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200-Million People Traveling for the Eclipse?

The eclipse on April 8th is a monumental event we look forward to experiencing here in North Texas. All of us at Accident & Injury Chiropractic want to encourage our communities to enjoy it safely. That means, of course, wearing proper eye gear to protect our eyes from serious, and possibly permanent, damage. (Eyewear must meet the ISO 12312-2 International Standard for viewing.) It also means being aware of driving safety issues and adapting our driving choices accordingly.

The Federal Aviation Administration has issued travel warnings for the days leading up to and after April 8th. Many of us know by now that we should expect massive crowds and delays in the areas of totality. Totality occurs when the moon completely blocks the sun, and the path of totality includes the specific areas where observers can view this phenomenon. An estimated 20 million people traveled to another city to view the eclipse in 2017. According to the Denver Post, more than half a million cars caused a record-breaking traffic jam in Wyoming alone.

While the path of totality in 2017 was 70 miles wide, the path of totality for April 8th will be 115 miles wide and stretch across 15 states. Approximately 31 million people live in the path of totality, and this time it is estimated that 200 million people will be driving to places on the path including parts of Texas, Oklahoma, Arkansas, Missouri, Illinois, Indiana, Kentucky, Tennessee, Michigan, Ohio, New York, Pennsylvania, Vermont, New Hampshire, and Maine.

The issue is not just that many of us will have to deal with huge crowds and traffic jams. The bigger concern is the likely uptick in serious traffic accidents in the time around the eclipse. According to a research letter published in the journal JAMA Internal Medicine, there was a 31% increase in serious crashes before, during, and after the total eclipse in 2017 largely due to the sheer numbers of people who traveled to the path of totality. Wrecks during totality actually tend to decrease, but, according to Newsweek, in the time right after totality, the risk of crashes increases to 50%.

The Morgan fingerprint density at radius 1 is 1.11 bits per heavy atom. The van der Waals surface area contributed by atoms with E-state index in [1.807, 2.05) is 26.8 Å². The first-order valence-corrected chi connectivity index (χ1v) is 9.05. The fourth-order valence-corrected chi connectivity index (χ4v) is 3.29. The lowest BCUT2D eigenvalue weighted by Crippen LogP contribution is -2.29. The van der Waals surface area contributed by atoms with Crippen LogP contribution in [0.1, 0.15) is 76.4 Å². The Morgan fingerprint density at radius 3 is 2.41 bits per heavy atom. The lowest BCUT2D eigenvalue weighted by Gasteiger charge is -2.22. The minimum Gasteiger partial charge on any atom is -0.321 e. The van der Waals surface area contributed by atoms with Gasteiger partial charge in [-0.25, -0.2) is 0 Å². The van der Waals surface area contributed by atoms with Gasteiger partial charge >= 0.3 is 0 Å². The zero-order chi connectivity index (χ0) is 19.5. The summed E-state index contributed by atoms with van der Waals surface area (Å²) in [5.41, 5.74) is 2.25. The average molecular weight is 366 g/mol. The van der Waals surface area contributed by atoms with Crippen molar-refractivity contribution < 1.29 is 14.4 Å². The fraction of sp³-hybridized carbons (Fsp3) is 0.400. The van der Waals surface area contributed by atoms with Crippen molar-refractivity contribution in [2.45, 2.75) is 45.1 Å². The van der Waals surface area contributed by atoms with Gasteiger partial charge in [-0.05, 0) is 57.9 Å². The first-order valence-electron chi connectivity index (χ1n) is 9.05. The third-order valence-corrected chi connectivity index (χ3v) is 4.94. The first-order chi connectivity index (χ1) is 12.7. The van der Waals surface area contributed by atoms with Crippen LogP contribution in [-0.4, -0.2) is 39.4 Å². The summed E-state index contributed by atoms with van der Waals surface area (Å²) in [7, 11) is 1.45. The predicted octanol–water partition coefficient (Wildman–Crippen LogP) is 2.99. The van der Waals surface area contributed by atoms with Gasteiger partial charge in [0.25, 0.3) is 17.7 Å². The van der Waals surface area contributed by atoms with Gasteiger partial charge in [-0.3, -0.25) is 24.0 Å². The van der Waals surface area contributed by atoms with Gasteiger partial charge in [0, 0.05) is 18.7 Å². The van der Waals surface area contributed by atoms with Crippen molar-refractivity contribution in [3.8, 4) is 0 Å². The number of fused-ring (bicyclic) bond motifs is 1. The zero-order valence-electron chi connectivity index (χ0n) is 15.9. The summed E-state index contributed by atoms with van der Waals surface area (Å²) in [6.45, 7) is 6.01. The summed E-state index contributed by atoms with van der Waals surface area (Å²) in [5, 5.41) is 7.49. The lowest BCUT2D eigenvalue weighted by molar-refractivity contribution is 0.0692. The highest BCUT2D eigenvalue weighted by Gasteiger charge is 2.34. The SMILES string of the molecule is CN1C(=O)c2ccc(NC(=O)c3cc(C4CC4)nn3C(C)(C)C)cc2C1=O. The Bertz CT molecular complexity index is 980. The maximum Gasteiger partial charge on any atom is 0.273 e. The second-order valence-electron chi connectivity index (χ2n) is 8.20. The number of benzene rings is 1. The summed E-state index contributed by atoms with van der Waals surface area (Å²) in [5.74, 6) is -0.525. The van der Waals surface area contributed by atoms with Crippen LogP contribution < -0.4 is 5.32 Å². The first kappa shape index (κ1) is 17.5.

Don Redelmeier, one of the authors of the research letter and professor of medicine at the University of Toronto, says contributing factors to the higher crash rates include:

  • People driving on unfamiliar roads
  • People speeding to arrive at their destination on time
  • Distracted drivers
  • Drivers intoxicated from eclipse-celebration events
  • People viewing the eclipse from unsafe roadside locations

Following are some things you can do to reduce your risk of getting into a wreck during the upcoming eclipse events.

  • If you can, avoid driving during the eclipse. If you must drive, don’t try to watch the eclipse while doing so.
  • Do not wear eclipse-appropriate eyewear while driving. Instead, position your sun visor to block the view of the sun. 
  • Ensure visibility on the road by turning on your headlights to alert other drivers of your presence.
  • Plan your driving routes to avoid congestion.
  • Obey all traffic laws—especially speed limits.
  • Minimize distractions.
  • Wear your seatbelt.
  • Do not drink and drive.
  • Don’t stop your car on the highway or pull onto the shoulder to watch the eclipse.
  • Be mindful of increased pedestrian activity on the roads.

All this safety advice applies to areas where a partial eclipse will be visible as well. Remember, an eclipse is a special event, but no event, no matter how special, is worth the risk of a car crash and its subsequent repercussions. So, enjoy the eclipse, but enjoy it safely. And if you de get into a wreck, remember, there’s an Accident & Injury clinic near you that is ready to help.

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